Batter up: Carp clubbing takes river to new low

Here’s a winter’s tale that should prove cautionary and more.

We decided not to visually bust this guy for carp clubbing. He's the one who got away -- for now.

My son and I went out last week for some fishing on the city’s river. As we were leaving the water, we came upon a couple of friendly gents who intimately knew the area. Both had on caps; both had on backpacks; both had good senses of humor; and one should have been arrested:

“You don’t need that rod to catch carp down here,” said the one.

How could you not ask?

“What you need? You need a baseball bat, a Louisville Slugger, that’s what you need — a bat!”

He then went on to tell us that he and a friend “caught” three white plastic bucketfuls of carp in an hour, and lugged them to a nearby Korean buyer who paid cash. He said that the next day — Sunday — he went by  the buyer’s church and there was a big fish grill, making everyone happy.

“I don’t have a lot to do besides hanging out and drinking beer. Imagine, me in that water with my pants rolled up,” he said with a grin. “Nope, you don’t need that. You need a baseball bat.”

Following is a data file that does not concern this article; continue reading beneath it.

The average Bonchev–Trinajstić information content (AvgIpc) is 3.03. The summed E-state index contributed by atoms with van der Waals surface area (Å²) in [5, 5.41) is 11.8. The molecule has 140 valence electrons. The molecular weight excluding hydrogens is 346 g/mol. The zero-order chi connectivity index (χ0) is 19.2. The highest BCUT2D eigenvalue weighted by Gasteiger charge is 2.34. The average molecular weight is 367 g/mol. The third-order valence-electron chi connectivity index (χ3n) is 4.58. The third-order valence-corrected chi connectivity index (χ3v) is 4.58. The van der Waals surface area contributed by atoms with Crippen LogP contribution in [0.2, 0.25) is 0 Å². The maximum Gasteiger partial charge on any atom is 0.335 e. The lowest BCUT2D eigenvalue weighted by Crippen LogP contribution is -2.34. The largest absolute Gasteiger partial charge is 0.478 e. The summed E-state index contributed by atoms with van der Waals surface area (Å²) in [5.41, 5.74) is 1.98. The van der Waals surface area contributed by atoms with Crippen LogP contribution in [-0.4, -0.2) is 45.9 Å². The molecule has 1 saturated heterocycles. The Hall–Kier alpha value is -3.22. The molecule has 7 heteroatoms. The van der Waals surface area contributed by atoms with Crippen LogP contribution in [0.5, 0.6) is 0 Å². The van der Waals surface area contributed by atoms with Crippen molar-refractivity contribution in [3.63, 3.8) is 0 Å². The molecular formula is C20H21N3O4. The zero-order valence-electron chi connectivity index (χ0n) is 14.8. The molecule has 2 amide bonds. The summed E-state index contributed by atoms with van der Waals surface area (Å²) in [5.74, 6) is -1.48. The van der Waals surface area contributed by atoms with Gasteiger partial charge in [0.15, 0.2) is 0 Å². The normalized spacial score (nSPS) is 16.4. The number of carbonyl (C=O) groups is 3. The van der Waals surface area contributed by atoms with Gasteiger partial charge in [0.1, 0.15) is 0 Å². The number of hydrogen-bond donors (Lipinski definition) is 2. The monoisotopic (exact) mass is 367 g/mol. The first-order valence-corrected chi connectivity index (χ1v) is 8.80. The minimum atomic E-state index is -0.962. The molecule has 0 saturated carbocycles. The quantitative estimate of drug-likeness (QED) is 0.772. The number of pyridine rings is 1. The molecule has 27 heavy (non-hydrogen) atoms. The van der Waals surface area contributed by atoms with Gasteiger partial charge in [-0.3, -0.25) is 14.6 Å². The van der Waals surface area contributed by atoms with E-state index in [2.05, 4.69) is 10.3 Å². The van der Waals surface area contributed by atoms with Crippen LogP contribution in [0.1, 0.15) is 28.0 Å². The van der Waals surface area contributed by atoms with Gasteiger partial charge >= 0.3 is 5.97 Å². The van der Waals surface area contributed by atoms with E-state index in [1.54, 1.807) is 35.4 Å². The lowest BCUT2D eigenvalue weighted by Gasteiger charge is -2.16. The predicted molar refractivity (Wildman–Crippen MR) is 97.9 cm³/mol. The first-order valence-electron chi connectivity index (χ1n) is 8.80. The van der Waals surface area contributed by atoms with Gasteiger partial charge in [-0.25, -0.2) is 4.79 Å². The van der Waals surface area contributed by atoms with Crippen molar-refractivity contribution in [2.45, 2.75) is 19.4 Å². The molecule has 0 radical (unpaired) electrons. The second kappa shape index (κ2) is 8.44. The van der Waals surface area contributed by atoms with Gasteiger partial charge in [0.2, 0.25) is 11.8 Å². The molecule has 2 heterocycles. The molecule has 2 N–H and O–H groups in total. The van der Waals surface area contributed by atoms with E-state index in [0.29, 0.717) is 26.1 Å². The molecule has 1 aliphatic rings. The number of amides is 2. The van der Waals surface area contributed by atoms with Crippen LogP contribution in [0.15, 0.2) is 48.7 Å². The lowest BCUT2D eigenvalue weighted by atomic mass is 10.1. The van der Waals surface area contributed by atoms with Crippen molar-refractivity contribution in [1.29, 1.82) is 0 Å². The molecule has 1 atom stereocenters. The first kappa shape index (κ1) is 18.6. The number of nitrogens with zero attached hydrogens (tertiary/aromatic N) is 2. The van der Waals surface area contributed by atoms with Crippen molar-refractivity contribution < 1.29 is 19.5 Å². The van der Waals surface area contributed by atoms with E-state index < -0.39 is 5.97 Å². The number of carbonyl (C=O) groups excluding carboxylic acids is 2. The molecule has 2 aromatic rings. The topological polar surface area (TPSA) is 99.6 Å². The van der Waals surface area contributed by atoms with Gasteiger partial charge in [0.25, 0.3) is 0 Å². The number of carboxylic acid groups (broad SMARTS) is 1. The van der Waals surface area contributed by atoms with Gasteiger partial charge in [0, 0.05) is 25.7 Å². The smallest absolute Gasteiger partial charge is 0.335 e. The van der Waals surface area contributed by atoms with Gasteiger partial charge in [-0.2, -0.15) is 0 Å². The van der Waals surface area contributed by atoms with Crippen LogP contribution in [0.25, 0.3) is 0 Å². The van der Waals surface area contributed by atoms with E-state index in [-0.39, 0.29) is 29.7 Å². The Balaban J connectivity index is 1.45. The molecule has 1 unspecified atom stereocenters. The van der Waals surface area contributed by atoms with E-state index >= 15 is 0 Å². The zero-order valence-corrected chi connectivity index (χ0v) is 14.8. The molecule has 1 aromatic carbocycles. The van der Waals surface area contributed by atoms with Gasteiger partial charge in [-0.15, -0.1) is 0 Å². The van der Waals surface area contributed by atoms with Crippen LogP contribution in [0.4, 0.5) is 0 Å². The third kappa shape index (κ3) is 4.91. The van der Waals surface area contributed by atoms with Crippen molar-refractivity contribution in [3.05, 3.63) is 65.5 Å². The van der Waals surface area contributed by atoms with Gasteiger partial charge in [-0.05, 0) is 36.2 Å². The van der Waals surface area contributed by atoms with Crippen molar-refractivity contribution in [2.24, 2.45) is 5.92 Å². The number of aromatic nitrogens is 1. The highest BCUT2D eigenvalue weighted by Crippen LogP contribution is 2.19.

We all nodded like it was the funniest thing we’d ever heard, but by the time I got home, I wasn’t laughing anymore.

I called a marine biologist with the California Deptartment of Fish and Game to get her perspective.

“There’s nothing legal about anything you just told me,” Carrie Wilson said.

She went on to detail the wrongdoing:

“First off, taking with a baseball bat is not a legal take,” she said. “And a carp is still a California fish. That means you have to abide by fishing regulations.”

Those regs include owning a fishing license (you can buy one online this year), as well as having a commercial fish seller’s license.

Then there was the matter of the baseball bat. According to Wilson, a bow and arrow is a legal method of fishing in some areas of California, and spearing might also be allowed, she wasn’t sure. But whacking fish with a baseball bat? Positively ghetto in the worst sense.

Finally, even though the FoLAR’s 2008 Los Angeles River Fish found low levels of toxicity in fish analyzed for the report, serving up a heaping plateful of river carp is insidious. Think of your guests, man!

So if you see anyone yelling, “batter up,” and then swinging for the fences, call the Griffith Park Rangers.

See you on the river, Jim Burns

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